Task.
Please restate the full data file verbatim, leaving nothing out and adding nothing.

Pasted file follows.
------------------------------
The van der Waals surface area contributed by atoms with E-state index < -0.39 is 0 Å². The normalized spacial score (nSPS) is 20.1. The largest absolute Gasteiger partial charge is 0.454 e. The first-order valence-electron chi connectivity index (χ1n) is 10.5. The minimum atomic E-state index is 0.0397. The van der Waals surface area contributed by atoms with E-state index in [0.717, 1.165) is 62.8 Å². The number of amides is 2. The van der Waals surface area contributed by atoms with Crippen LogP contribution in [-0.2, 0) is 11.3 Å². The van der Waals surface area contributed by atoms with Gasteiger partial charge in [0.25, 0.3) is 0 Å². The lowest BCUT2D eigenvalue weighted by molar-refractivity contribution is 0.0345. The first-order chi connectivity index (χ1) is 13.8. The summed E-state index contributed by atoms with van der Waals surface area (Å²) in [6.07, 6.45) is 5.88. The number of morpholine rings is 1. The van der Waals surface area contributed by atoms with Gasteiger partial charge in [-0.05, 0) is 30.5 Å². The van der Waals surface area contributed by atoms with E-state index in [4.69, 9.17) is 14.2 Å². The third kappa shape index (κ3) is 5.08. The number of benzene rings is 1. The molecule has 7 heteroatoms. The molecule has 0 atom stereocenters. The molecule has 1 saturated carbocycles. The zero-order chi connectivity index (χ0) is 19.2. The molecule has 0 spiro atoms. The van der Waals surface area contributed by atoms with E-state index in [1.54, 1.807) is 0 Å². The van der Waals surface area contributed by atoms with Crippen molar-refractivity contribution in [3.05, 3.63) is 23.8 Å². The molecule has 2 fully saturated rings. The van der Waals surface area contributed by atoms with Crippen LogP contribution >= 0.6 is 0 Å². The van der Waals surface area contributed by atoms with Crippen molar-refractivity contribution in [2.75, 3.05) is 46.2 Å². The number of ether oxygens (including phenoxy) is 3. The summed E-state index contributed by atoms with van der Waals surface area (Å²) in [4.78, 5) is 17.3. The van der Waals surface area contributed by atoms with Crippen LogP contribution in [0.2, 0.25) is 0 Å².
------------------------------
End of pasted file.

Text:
The van der Waals surface area contributed by atoms with E-state index < -0.39 is 0 Å². The normalized spacial score (nSPS) is 20.1. The largest absolute Gasteiger partial charge is 0.454 e. The first-order valence-electron chi connectivity index (χ1n) is 10.5. The minimum atomic E-state index is 0.0397. The van der Waals surface area contributed by atoms with E-state index in [0.717, 1.165) is 62.8 Å². The number of amides is 2. The van der Waals surface area contributed by atoms with Crippen LogP contribution in [-0.2, 0) is 11.3 Å². The van der Waals surface area contributed by atoms with Gasteiger partial charge in [0.25, 0.3) is 0 Å². The lowest BCUT2D eigenvalue weighted by molar-refractivity contribution is 0.0345. The first-order chi connectivity index (χ1) is 13.8. The summed E-state index contributed by atoms with van der Waals surface area (Å²) in [6.07, 6.45) is 5.88. The number of morpholine rings is 1. The van der Waals surface area contributed by atoms with Gasteiger partial charge in [-0.05, 0) is 30.5 Å². The van der Waals surface area contributed by atoms with E-state index in [4.69, 9.17) is 14.2 Å². The third kappa shape index (κ3) is 5.08. The number of benzene rings is 1. The molecule has 7 heteroatoms. The molecule has 0 atom stereocenters. The molecule has 1 saturated carbocycles. The zero-order chi connectivity index (χ0) is 19.2. The molecule has 0 spiro atoms. The van der Waals surface area contributed by atoms with E-state index in [1.54, 1.807) is 0 Å². The van der Waals surface area contributed by atoms with Crippen molar-refractivity contribution in [3.05, 3.63) is 23.8 Å². The molecule has 2 fully saturated rings. The van der Waals surface area contributed by atoms with Crippen LogP contribution >= 0.6 is 0 Å². The van der Waals surface area contributed by atoms with Crippen molar-refractivity contribution in [2.75, 3.05) is 46.2 Å². The number of ether oxygens (including phenoxy) is 3. The summed E-state index contributed by atoms with van der Waals surface area (Å²) in [4.78, 5) is 17.3. The van der Waals surface area contributed by atoms with Crippen LogP contribution in [0.2, 0.25) is 0 Å².